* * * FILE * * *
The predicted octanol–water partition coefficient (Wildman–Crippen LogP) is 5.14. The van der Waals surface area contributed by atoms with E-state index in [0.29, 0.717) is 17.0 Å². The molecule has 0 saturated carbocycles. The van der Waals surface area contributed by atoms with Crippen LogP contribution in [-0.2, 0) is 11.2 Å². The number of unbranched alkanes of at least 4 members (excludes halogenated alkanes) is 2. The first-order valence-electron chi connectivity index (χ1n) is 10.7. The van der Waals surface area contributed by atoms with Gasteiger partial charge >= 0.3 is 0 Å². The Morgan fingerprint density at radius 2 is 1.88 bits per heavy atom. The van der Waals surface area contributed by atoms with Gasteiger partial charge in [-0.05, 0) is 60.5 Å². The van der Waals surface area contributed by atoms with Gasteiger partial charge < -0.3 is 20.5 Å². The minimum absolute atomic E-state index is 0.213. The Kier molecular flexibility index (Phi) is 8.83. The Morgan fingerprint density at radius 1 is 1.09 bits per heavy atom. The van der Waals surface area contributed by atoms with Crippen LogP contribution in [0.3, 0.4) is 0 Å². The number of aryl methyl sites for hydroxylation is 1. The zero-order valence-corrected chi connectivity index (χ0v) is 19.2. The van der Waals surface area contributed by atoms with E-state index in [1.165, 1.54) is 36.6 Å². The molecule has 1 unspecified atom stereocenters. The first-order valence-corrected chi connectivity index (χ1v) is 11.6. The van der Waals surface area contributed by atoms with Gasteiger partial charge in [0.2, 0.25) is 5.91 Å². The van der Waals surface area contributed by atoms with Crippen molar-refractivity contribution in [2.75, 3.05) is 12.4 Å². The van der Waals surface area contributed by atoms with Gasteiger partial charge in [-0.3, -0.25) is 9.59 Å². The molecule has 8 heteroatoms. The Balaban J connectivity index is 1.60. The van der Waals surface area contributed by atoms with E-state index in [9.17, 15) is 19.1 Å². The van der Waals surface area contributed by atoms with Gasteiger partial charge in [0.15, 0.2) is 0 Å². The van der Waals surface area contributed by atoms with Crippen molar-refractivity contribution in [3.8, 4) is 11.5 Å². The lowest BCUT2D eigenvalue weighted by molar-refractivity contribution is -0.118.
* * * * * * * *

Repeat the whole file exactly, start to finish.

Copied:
The predicted octanol–water partition coefficient (Wildman–Crippen LogP) is 5.14. The van der Waals surface area contributed by atoms with E-state index in [0.29, 0.717) is 17.0 Å². The molecule has 0 saturated carbocycles. The van der Waals surface area contributed by atoms with Crippen LogP contribution in [-0.2, 0) is 11.2 Å². The number of unbranched alkanes of at least 4 members (excludes halogenated alkanes) is 2. The first-order valence-electron chi connectivity index (χ1n) is 10.7. The van der Waals surface area contributed by atoms with Gasteiger partial charge >= 0.3 is 0 Å². The Morgan fingerprint density at radius 2 is 1.88 bits per heavy atom. The van der Waals surface area contributed by atoms with Gasteiger partial charge in [-0.05, 0) is 60.5 Å². The van der Waals surface area contributed by atoms with Gasteiger partial charge < -0.3 is 20.5 Å². The minimum absolute atomic E-state index is 0.213. The Kier molecular flexibility index (Phi) is 8.83. The Morgan fingerprint density at radius 1 is 1.09 bits per heavy atom. The van der Waals surface area contributed by atoms with Crippen LogP contribution in [0.3, 0.4) is 0 Å². The number of aryl methyl sites for hydroxylation is 1. The zero-order valence-corrected chi connectivity index (χ0v) is 19.2. The van der Waals surface area contributed by atoms with E-state index in [1.165, 1.54) is 36.6 Å². The molecule has 1 unspecified atom stereocenters. The first-order valence-corrected chi connectivity index (χ1v) is 11.6. The van der Waals surface area contributed by atoms with Gasteiger partial charge in [0.2, 0.25) is 5.91 Å². The van der Waals surface area contributed by atoms with Crippen molar-refractivity contribution in [2.75, 3.05) is 12.4 Å². The van der Waals surface area contributed by atoms with Gasteiger partial charge in [-0.3, -0.25) is 9.59 Å². The molecule has 8 heteroatoms. The Balaban J connectivity index is 1.60. The van der Waals surface area contributed by atoms with E-state index in [9.17, 15) is 19.1 Å². The van der Waals surface area contributed by atoms with Gasteiger partial charge in [0.15, 0.2) is 0 Å². The van der Waals surface area contributed by atoms with Crippen molar-refractivity contribution in [3.8, 4) is 11.5 Å². The lowest BCUT2D eigenvalue weighted by molar-refractivity contribution is -0.118.